• Revenue Cycle Management
  • COVID-19
  • Reimbursement
  • Diabetes Awareness Month
  • Risk Management
  • Patient Retention
  • Staffing
  • Medical Economics® 100th Anniversary
  • Coding and documentation
  • Business of Endocrinology
  • Telehealth
  • Physicians Financial News
  • Cybersecurity
  • Cardiovascular Clinical Consult
  • Locum Tenens, brought to you by LocumLife®
  • Weight Management
  • Business of Women's Health
  • Practice Efficiency
  • Finance and Wealth
  • EHRs
  • Remote Patient Monitoring
  • Sponsored Webinars
  • Medical Technology
  • Billing and collections
  • Acute Pain Management
  • Exclusive Content
  • Value-based Care
  • Business of Pediatrics
  • Concierge Medicine 2.0 by Castle Connolly Private Health Partners
  • Practice Growth
  • Concierge Medicine
  • Business of Cardiology
  • Implementing the Topcon Ocular Telehealth Platform
  • Malpractice
  • Influenza
  • Sexual Health
  • Chronic Conditions
  • Technology
  • Legal and Policy
  • Money
  • Opinion
  • Vaccines
  • Practice Management
  • Patient Relations
  • Careers

The consequences of administrative burdens: Doctors in private practice continues to dwindle

Medical Economics JournalMedical Economics February 2024
Volume 101
Issue 2

Doctors are continuing to abandon private practice in favor of direct or indirect hospital employment

Doctors are leaving private practice: ©Sveta -

Doctors are leaving private practice: ©Sveta -

Doctors are continuing to abandon private practice in favor of direct or indirect hospital employment, according to an American Medical Association (AMA) study of physician practice arrangements.

The association’s biennial Physician Practice Benchmark Survey found that in 2022 46.7% of doctors worked in wholly-owned physician practices, down from 49% in 2020 and 60% in 2012, the first year of the survey.

Conversely, 31.3% of doctors worked in practices that were wholly or partially hospital-owned, up from 30.5% in 2020 and 23.4% in 2012. The percentage of doctors employed directly by hospitals or working as contractors increased to 9.6% from 9.3% in 2020 and 5.6%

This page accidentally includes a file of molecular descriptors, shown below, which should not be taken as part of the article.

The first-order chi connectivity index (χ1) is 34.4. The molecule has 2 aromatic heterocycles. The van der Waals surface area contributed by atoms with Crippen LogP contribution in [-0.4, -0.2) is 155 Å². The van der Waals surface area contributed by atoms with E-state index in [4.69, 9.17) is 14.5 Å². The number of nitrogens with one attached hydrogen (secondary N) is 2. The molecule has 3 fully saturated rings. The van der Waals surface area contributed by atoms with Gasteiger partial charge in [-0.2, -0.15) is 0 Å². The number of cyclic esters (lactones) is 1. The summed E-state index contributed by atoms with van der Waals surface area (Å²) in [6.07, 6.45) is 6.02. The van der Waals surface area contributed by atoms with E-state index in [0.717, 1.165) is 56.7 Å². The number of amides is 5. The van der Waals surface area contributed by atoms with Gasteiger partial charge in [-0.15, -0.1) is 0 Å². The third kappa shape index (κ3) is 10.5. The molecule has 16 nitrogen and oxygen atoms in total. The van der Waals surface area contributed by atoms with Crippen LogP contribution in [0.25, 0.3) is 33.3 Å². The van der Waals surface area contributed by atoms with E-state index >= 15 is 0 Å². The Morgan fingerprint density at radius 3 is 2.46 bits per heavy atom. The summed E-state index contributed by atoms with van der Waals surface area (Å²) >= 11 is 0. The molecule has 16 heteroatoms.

in 2012.

Respondents cited the ability to negotiate higher payment rates as the biggest reason for joining a hospital, with 79.5% calling it “important” or “very important.” That was followed by the need to better manage payers’ regulatory and administrative requirements (71.4%) and wanting to obtain better access to costly resources (69%).

“The AMA analysis shows that the shift away from independent practices is emblematic of the fiscal uncertainty and economic stress many physicians face due to statutory payment cuts in Medicare, rising practice costs, and intrusive administrative burdens,” AMA President Jesse M. Ehrenfeld, M.D., M.P.H., said in an accompanying news release.

The survey also revealed significant differences between private and hospital-owned practices in their incorporation of primary care. Among physicians in hospital-owned practices, 61% were affiliated with practices that include primary care, compared to 44.9% of those in private practice.

Among hospital-owned practices, 39% of physicians were in multispecialty groups that offer primary care services. By contrast, primary care in private practice is more often offered in solo or single specialty practices. About 31% of private practice physicians work in a solo or single specialty primary care practice, and 13.7% are part of a multispecialty practice that includes primary care.

The study also found:

  • An ongoing migration from smaller to larger practices, with the percentage of doctors in practices with five or fewer physicians declining from 40% to 32.8% between 2012 and 2022, while the percentage in practices with 50 or more physicians grew from 12.2% to 18.3%
  • A decline in the number of self-employed physicians and corresponding growth in employed physicians. In 2012 53.2% of doctors were self-employed, compared to 41.8% who were employed. In 2022, the percentages were 44.0% and 49.7%, respectively.

While practice ownership has declined among physicians of all ages, the sharpest drop — from 44.3% to 31.7% -— occurred among doctors under age 45.

Related Videos
Jennifer N. Lee, MD, FAAFP
© National Institute for Occupational Safety and Health
© National Institute for Occupational Safety and Health
© National Institute for Occupational Safety and Health